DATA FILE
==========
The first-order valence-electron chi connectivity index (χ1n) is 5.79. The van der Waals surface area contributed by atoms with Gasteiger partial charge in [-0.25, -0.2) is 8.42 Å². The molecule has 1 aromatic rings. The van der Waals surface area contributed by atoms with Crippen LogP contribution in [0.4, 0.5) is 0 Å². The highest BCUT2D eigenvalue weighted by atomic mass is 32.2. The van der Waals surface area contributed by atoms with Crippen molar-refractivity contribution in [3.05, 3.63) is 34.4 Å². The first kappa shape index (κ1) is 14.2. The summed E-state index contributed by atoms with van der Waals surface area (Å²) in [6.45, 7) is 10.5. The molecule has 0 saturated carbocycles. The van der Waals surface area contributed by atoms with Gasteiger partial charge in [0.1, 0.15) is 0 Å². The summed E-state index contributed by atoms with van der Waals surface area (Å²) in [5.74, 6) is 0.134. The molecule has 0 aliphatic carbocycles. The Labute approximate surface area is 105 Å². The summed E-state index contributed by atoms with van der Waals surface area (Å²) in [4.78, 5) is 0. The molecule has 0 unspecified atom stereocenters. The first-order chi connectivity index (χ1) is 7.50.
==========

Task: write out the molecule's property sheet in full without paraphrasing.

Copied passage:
The first-order valence-electron chi connectivity index (χ1n) is 5.79. The van der Waals surface area contributed by atoms with Gasteiger partial charge in [-0.25, -0.2) is 8.42 Å². The molecule has 1 aromatic rings. The van der Waals surface area contributed by atoms with Crippen LogP contribution in [0.4, 0.5) is 0 Å². The highest BCUT2D eigenvalue weighted by atomic mass is 32.2. The van der Waals surface area contributed by atoms with Crippen molar-refractivity contribution in [3.05, 3.63) is 34.4 Å². The first kappa shape index (κ1) is 14.2. The summed E-state index contributed by atoms with van der Waals surface area (Å²) in [6.45, 7) is 10.5. The molecule has 0 saturated carbocycles. The van der Waals surface area contributed by atoms with Gasteiger partial charge in [0.1, 0.15) is 0 Å². The summed E-state index contributed by atoms with van der Waals surface area (Å²) in [5.74, 6) is 0.134. The molecule has 0 aliphatic carbocycles. The Labute approximate surface area is 105 Å². The summed E-state index contributed by atoms with van der Waals surface area (Å²) in [4.78, 5) is 0. The molecule has 0 unspecified atom stereocenters. The first-order chi connectivity index (χ1) is 7.50.